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Should You Let Employees Set Their Own Salary?

Joost Minnaar
Written by Joost Minnaar November 30, 2022

When this year started, your salary was probably worth more than it is now. Although you’re still making the same amount of money, it’s likely not going as far as it used to even a few months ago. With inflation being around 15%, everyone is currently raising their prices. So, why can’t you do the same?

The answer is simple: you don't set your own salary. Your boss does.

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Salary is taboo

Imagine you knock on your boss’s door to ask for a salary increase. What are the odds you actually get one? That you walk out of that office with a 15% raise? Keep in mind the company itself is also likely dealing with rising costs. Moreover, if your boss gives you such a raise, your colleagues will obviously want the same.

That is the main reason why salary management is shrouded in mystery at most companies. You probably may have heard it yourself from your boss: “I can offer you salary X, but you will have to be secret about it—otherwise, people get upset.”

That’s somewhat understandable on some levels. Still, the secrecy is the problem.

Salary transparency

A company full of people who feel underpaid has a problem. In a tight labor market, you run the risk of important people leaving the company. However, a disengaged, dissatisfied, and demotivated employee who remains at the company is perhaps even worse.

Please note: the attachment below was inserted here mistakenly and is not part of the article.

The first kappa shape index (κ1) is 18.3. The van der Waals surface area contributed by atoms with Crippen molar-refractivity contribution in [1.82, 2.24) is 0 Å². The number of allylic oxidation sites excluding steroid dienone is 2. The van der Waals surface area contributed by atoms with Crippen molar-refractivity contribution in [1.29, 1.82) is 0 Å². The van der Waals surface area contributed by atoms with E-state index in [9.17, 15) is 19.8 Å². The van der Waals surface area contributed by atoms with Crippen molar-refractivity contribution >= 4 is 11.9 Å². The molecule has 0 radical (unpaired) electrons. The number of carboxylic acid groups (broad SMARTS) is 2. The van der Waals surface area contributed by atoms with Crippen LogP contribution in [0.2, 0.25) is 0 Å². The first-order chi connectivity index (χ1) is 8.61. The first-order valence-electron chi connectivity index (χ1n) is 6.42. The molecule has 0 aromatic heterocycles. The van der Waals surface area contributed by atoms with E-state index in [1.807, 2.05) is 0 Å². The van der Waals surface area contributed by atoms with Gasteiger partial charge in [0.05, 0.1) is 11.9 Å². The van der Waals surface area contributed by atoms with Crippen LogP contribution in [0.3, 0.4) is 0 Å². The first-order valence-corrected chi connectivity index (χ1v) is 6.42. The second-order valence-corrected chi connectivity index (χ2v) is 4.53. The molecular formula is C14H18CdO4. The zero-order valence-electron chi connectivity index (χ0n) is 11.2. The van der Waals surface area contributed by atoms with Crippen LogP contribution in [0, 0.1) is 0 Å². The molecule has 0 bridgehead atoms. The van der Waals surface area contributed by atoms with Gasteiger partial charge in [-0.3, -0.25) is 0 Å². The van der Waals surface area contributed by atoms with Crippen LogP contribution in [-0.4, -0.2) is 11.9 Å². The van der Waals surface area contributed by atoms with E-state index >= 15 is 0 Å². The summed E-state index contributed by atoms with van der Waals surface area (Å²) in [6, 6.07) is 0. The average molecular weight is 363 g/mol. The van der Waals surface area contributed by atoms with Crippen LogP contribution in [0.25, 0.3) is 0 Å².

That frustration is usually due to a lack of transparency and knowledge. If you don’t know the considerations that go into determining your salary, if you don’t know what your colleagues earn, and if you don’t know the company’s financial state, you’re likely to feel undervalued.

I can now argue for radical transparency, but that is a painful process for many organizations. In most companies, a slew of agreements, privileges, and regulations concerning employees’ salaries have all taken shape over the years and become the status quo, so you probably don’t want to suddenly make it all public with the push of a button.

Still, is a company where the shit hits the fan as soon as you are honest and open about the company’s finances actually a healthy company? I do not think so.

Should You Let Employees Set Their Own Salary?
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Morning Star, Haier and Centigo

In recent years, numerous organizations have experimented with the opposite of opaque top-down salary determination and adopted a transparent system where employees determine their own wages.

Companies like American tomato processor Morning Star, the Chinese white-goods giant Haier, and the Swedish consultants of Centigo are just a few examples.

But be aware—this is not some sort of blank check situation. Instead, employees receive training in basic finance, learn how the company works, and thus better understand the overall value they add to the company.

Experimentation is not for everyone

As I said, I am not advocating for everyone to adopt this method tomorrow. A lot of things have to be right within a company for that to work properly. And, as you might imagine, it has quite a few snags.

In addition, some basic conditions must be in place beforehand. Employees have to possess a high degree of responsibility with high levels of mutual trust. Transparency and engagement should also be commonplace. If so, you can then consider undertaking such a radical experiment.

And you know what? If you already have all those conditions in place, then you’ve already made enormous progress. And then you can decide who decides on the salaries.

In recent years, numerous organizations have experimented with the opposite of opaque top-down salary determination and adopted a transparent system where employees determine their own wages.
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Written by Joost Minnaar
Joost Minnaar
Co-founder Corporate Rebels. My daily focus is on research, writing, and anything else related to making work more fun.
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